Cocaine production declined by 25 percent from last year, and fell a remarkable 72 percent since 2001, according to U.S. figures.
This drop has corresponded with a 39 percent decline in cocaine use in the United States over the past six years, which the White House and Drug Czar R. Gil Kerlikowske credits to domestic drug prevention programs and Plan Colombia, the joint U.S.-Colombia military operation to squash cartels.
"They have tremendous implications, not just for the United States and the Western hemisphere," Kerlikowske said of the findings.
"Clearly reducing supply is incredibly helpful in reducing the demand here in the United States," he noted in a speech at the Center for Strategic and International Studies in Washington.
"The second thing that I think that is really important is the educational efforts -- that are often not given the credit reducing the level of consumption in the United States."
But do the findings really show that the United States is winning the war on drugs?
According to figures from the United Nations, cocaine use dropped only slightly worldwide between 2000 and 2009. The percentage of the population who were regular users of cocaine in North America fell from 2.4 percent in 2006 to 1.9 percent three years later, stayed static in South America and Europe, and probably increased in Africa, although only limited information was available about the continent.
Colombia was once the drug trafficking powerhouse of the world, but that title now belongs to Mexico, whose gangs supply the United States with 90 percent of the cocaine traveling into the country. Joaquin "Chapo" Guzmán, the fugitive leader of Mexico's Sinaloa cartel, is now richer and more powerful than Colombian druglord Pablo Escobar was in his heyday.
However, Mexican cartels generally do not produce their own cocaine -- the cartels do produce marijuana, heroin and methamphetamine -- and purchase the drug from South America and bring it north via extensive trafficking routes. In the early 1990s, Colombia was the top supplier of cocaine to Mexican cartels, but the latest report suggests that Colombia had been surpassed by Peru and Bolivia for the first time since 1995.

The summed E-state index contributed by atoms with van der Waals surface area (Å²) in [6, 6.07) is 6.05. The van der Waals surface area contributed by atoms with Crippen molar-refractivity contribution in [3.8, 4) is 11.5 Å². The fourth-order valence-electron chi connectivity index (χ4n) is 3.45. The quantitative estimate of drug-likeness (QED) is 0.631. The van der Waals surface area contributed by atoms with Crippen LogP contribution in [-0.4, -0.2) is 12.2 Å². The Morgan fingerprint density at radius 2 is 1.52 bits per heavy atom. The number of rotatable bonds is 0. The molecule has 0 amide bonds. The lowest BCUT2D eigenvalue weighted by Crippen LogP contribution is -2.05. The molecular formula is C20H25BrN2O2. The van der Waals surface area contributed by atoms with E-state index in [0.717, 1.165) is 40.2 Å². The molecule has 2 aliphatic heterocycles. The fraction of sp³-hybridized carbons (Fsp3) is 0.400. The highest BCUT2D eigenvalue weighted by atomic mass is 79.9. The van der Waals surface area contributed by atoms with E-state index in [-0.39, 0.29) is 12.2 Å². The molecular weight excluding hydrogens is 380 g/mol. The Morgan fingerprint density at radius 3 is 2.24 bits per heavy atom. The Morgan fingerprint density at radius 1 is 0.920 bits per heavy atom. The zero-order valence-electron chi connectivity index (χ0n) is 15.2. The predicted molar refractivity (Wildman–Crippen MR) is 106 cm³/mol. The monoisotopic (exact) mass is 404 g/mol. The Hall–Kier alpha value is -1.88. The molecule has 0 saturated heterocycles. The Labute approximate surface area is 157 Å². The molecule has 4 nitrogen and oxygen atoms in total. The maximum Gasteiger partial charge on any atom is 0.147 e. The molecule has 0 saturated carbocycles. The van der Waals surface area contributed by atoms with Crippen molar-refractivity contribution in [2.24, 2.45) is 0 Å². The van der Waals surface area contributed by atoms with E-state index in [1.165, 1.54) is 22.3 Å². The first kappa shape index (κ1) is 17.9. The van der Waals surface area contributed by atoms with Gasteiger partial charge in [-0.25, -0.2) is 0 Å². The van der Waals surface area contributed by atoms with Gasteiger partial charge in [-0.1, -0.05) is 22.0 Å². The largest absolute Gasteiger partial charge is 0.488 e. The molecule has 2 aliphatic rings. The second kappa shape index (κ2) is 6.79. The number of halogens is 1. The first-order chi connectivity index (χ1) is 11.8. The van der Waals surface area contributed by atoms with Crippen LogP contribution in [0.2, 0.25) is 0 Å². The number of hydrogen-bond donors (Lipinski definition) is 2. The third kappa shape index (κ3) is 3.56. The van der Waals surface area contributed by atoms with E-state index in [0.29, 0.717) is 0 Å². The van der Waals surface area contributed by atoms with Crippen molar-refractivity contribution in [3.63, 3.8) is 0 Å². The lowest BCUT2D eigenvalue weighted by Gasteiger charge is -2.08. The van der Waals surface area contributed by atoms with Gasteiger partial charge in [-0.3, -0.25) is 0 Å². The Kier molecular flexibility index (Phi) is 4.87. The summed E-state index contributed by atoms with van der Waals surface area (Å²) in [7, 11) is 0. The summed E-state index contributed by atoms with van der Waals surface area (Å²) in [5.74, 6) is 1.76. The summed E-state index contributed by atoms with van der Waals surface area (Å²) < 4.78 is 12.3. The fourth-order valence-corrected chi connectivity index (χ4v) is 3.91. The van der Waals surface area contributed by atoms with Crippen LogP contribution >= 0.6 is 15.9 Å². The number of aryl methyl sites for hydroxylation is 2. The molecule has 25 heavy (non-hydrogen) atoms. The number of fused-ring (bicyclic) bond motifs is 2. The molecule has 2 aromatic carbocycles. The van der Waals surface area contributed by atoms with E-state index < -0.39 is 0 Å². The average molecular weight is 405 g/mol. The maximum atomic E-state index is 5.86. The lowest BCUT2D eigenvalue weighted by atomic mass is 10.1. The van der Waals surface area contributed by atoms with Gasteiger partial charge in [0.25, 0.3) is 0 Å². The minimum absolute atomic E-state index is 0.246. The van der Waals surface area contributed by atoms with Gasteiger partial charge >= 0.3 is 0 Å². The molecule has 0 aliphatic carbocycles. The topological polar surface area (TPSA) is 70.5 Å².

This is not only because production is decreasing in Colombia, but also because it is increasing in Peru. According to a 2011 United Nations report, cocaine production in Peru increased by two percent between 2010 and 2011 - and by 50 percent between 2005 and 2010, according to the Global Post -- while it fell by one percent in Colombia over the same period (the U.N. figures contrast dramatically from the U.S. figures.)
This shift toward Peru could be occurring because of the success of Plan Colombia. As Colombian police, with training from the D.E.A, continue to shut down coca farms and eradicate cartels, the cocaine trade has shifted to the safer Peruvian jungle, where the United States is only marginally involved.
Kerlikowske did enthusiastically acknowledged the progress made by Colombians at combating drug production -- an issue that is directly involved in many of the country's other serious problems, including violence, crime, political unrest and rampant kidnappings.
"It was a sustained effort for nearly a decade -- steady strategic pressure across more than one administration in both the United States and Colombia," he said. "It didn't happen (due) solely to the efforts by the United States. This was a partnership by the United States and Colombia."